Thursday, November 21, 2013

Kernel selection in PROC SVM

The support vector machine (SVM) is a flexible classification or regression method by using its many kernels. To apply a SVM, we possibly need to specify a kernel, a regularization parameter c and some kernel parameters like gamma. Besides the selection of regularization parameter c in my previous post, the SVM procedure and the iris flower data set are used here to discuss the kernel selection in SAS.

Exploration of the iris flower data

The iris data is classic for classification exercise. If we use the first two components from Principle Component Analysis (PCA) to compress the four predictors, petal length, petal width, sepal length, sepal width, to 2D space, then two linear boundaries seem barely able to separate the three different species such as Setosa, Versicolor and Virginica. In general, the SASHELP.IRIS is a well-separated data set for the response variable
****(1). Data exploration of iris flower data set****;
data iris;
   set sashelp.iris;
run;

proc contents data=iris position;
run;

proc princomp data=iris out=iris_pca;
   var Sepal: Petal:;
run;

proc sgplot data=iris_pca;
   scatter x = prin1 y = prin2 / group = species;
run;

PROC SVM with four different kernels

Kernel methodsOption in SASFormulaParameter in SAS
linearlinearu’*vNA
polynomialpolynom(gamma*u’*v + coef)^degreeK_PAR
radial basisRBFexp(-gamma*|u-v|^2)K_PAR
sigmoidsigmoidtanh(gamma*u’*v + coef)K_PAR; K_PAR2
PROC SVM in SAS has provided a range of kernels for selection, including ERBFFOURIERLINEARPOLYNOMRBFRBFRECSIGMOID and TANH. Another great thing is that it supports cross-validation including Leave-One-Out Cross-Validation ( by loo option in PROC SVM) and k-Fold Cross-Validation (by split option in PROC SVM).
Here the error rates of Leave-One-Out Cross-Validation is used to compare the performance among the four common kernels including linear, radial basis function, polynomial and sigmoid. And in this experiment most time the parameters such as c and gamma are arbitrarily set to be 1. As the result showed in the bar plot, the RBF and linear kernels bring great results, while RBF is slightly better than linear. On the contrary, the polynomial and sigmoid kernels behave very badly. In conclusion, the selection of kernel for SVM depends on the reality of the data set. A non-linear or complicated kernel is actually not necessary for an easily-classified example like the iris flower data set.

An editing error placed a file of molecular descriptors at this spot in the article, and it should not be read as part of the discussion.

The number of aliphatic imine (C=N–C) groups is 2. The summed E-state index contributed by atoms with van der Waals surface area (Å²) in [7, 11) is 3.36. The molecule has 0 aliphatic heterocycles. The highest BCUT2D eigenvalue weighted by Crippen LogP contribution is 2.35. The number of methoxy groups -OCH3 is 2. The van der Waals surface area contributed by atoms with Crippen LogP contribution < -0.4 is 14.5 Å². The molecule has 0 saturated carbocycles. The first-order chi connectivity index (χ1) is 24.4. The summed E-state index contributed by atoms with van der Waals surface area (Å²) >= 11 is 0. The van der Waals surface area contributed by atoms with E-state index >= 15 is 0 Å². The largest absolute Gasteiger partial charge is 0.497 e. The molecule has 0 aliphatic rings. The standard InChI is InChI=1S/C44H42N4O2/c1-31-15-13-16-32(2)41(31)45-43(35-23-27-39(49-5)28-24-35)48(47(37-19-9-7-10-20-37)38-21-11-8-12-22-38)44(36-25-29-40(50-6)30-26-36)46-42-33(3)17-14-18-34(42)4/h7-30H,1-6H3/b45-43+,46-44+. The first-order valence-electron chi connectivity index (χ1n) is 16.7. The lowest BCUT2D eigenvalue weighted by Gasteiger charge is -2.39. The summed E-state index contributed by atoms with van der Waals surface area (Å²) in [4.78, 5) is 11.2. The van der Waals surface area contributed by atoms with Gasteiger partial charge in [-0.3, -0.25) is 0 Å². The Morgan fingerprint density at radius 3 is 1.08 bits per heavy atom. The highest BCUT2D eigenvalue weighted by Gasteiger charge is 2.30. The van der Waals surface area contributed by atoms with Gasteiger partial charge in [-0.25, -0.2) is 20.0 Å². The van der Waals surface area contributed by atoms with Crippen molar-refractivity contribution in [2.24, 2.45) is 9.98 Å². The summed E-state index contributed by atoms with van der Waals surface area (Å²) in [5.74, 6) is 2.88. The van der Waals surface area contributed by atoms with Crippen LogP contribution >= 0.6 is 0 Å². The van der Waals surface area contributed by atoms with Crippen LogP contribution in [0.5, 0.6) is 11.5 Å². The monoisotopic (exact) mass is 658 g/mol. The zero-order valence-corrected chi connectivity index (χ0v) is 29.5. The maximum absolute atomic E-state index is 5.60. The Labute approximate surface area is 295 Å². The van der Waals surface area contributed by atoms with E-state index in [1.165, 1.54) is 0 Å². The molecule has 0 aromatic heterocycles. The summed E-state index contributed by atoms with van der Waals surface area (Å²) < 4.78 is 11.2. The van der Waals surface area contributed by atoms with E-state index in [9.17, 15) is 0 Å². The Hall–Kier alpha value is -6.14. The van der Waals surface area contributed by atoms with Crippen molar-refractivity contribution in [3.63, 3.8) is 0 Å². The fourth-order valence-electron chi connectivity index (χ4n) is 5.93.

****(2). Cross validation error comparison of 4 kernels****;
proc dmdb batch data=iris dmdbcat=_cat out=_iris;
   var Sepal: Petal:;
   class species;
run;

%let knl = linear;
proc svm data=_iris dmdbcat=_cat kernel=&knl c=1 cv =loo;
   title "The kernel is &knl";
   ods output restab = &knl;
   var Sepal: Petal:;
   target species;
run;

%let knl = rbf;
proc svm data=_iris dmdbcat=_cat kernel=&knl c=1 K_PAR=1 cv=loo;
   title "The kernel is &knl";
   ods output restab = &knl;
   var Sepal: Petal:;
   target species;
run;

%let knl = polynom;
proc svm data=_iris dmdbcat=_cat kernel=&knl c=1 K_PAR =3 cv=loo;
   title "The kernel is &knl";
   ods output restab = &knl;
   var Sepal: Petal:;
   target species;
run;

%let knl = sigmoid;
proc svm data=_iris dmdbcat=_cat kernel=&knl c=1 K_PAR=1 K_PAR2=1 cv=loo;
   title "The kernel is &knl";
   ods output restab = &knl;
   var Sepal: Petal:;
   target species;
run;

data total;   
   set linear rbf polynom sigmoid;
   where label1 in ('Kernel Function','Classification Error (Loo)');
   cValue1 = lag(cValue1);
   if missing(nValue1) = 0;
run;

proc sgplot data=total;
   title " ";
   vbar cValue1 / response = nValue1;
   xaxis label = "Selection of kernel";
   yaxis label = "Classification Error by Leave-one-out Cross Validation"; 
run;

Good math, bad engineering

As a formal statistician and a current engineer, I feel that a successful engineering project may require both the mathematician’s abilit...